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Article
May 19, 1969

Amantadine in the Treatment of Parkinson's Disease

Author Affiliations

From the Parkinson's Disease Project and Neurology Service, Massachusetts General Hospital, and Department of Neurology, Harvard Medical School, Boston.

JAMA. 1969;208(7):1168-1170. doi:10.1001/jama.1969.03160070046011
Abstract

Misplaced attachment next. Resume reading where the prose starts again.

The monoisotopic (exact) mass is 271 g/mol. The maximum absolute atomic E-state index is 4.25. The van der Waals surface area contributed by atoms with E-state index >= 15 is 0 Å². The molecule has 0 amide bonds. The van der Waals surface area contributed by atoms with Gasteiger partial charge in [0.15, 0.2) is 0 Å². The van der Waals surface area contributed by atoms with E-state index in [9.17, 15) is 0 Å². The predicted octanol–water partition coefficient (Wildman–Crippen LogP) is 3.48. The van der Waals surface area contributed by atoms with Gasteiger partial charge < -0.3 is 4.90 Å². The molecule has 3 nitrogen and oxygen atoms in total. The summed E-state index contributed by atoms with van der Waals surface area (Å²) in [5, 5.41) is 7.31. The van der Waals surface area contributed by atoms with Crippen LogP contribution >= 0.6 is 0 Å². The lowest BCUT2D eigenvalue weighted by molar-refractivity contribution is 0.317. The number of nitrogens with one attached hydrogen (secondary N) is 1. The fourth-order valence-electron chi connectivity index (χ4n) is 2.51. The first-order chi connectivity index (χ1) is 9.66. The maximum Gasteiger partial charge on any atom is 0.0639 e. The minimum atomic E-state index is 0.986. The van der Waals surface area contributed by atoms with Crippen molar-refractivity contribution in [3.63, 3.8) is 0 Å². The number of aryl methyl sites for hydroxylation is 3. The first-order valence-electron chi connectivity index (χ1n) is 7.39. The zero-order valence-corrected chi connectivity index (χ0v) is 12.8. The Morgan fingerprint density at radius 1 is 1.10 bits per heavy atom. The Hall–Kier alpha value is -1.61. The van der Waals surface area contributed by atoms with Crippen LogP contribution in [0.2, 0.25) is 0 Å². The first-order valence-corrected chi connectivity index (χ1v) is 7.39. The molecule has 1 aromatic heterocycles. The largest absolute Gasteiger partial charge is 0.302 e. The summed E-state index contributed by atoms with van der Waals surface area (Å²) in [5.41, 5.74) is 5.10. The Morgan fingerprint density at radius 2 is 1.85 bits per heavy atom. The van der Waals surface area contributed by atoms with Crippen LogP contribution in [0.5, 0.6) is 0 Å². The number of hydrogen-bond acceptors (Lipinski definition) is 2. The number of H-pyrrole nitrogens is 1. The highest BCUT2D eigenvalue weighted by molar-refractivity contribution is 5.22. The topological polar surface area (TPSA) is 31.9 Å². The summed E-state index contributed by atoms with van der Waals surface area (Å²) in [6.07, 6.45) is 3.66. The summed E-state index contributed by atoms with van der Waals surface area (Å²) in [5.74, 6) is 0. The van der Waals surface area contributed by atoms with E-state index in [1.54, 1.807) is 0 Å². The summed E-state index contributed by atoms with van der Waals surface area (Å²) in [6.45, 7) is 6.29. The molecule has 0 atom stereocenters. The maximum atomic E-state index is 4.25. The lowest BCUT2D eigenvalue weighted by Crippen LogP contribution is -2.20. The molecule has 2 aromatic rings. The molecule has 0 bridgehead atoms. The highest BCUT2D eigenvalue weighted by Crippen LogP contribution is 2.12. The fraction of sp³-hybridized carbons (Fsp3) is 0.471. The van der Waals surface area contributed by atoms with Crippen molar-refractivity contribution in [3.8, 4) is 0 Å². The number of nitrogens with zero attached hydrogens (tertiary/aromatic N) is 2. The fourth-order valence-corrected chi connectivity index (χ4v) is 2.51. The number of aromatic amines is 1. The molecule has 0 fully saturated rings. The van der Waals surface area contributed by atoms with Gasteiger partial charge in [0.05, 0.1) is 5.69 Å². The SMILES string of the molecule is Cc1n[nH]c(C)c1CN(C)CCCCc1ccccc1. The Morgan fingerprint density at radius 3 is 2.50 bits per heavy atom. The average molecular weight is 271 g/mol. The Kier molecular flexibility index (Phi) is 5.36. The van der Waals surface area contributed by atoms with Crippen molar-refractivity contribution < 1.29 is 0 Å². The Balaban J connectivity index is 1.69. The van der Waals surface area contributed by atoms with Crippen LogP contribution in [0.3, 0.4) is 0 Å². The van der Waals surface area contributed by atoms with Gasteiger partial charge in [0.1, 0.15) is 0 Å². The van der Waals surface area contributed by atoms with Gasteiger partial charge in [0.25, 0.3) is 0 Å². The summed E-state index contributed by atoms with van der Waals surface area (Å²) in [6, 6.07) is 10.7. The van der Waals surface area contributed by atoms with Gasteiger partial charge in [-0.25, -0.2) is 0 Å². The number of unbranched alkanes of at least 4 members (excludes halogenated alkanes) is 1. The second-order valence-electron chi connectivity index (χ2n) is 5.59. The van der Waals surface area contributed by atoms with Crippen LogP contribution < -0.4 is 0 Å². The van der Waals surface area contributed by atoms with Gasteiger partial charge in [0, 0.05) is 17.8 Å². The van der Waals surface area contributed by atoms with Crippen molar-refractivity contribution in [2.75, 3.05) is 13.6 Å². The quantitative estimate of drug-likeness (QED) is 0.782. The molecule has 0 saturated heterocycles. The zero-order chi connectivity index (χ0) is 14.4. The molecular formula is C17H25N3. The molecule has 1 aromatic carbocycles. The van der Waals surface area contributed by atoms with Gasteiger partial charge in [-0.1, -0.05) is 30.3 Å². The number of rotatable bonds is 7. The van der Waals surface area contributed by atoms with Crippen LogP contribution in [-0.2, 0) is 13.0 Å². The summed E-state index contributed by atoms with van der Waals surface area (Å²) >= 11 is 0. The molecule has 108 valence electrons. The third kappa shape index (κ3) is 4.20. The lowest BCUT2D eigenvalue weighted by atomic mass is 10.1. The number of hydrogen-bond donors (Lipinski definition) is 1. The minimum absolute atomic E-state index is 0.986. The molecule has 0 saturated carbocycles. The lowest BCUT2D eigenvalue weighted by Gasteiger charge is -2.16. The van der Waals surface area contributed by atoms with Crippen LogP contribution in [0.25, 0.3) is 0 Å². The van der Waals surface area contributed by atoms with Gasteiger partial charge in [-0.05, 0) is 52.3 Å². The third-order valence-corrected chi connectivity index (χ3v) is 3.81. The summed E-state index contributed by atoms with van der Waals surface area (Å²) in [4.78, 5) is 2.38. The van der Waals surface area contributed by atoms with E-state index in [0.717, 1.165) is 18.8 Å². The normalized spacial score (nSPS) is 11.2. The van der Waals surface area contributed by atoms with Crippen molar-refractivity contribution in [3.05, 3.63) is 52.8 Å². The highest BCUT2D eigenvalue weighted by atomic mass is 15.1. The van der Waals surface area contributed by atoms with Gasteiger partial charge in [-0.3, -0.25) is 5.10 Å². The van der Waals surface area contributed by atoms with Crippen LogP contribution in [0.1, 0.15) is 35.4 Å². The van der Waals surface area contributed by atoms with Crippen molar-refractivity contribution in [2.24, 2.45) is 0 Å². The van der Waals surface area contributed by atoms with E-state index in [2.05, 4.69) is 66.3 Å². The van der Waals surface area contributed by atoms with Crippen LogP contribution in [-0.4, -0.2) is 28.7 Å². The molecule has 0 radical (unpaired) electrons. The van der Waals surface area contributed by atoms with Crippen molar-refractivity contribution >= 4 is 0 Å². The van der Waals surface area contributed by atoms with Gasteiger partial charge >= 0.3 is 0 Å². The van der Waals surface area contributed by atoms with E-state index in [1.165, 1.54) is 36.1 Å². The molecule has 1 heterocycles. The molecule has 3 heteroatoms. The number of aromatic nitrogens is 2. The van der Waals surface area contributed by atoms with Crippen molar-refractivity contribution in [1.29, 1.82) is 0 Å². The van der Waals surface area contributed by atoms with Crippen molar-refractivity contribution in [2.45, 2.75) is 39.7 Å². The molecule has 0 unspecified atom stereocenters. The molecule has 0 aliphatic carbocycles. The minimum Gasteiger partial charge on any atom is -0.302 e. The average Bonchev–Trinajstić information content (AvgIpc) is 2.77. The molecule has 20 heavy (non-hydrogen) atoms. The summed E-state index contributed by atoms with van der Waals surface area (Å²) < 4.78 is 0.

Sixty-six percent of a group of 163 patients with Parkinson's disease exhibited subjective or objective improvement of their akinesia, rigidity, and tremor while receiving amantadine hydrochloride. Of those showing improvement, benefits were sustained in 58% for a period of three to eight months. The maximum daily dose was 200 mg. Side effects occurred in 22% and consisted of increased jitteriness, insomnia, abdominal uneasiness, dizziness, depression, confusion, and, in a few cases, hallucinations. Convulsions have been reported with large doses of 800 mg per day. In most cases, side effects were controlled by adjustment of dosage of [ill] hydrochloride or the patient's concomitant medication.

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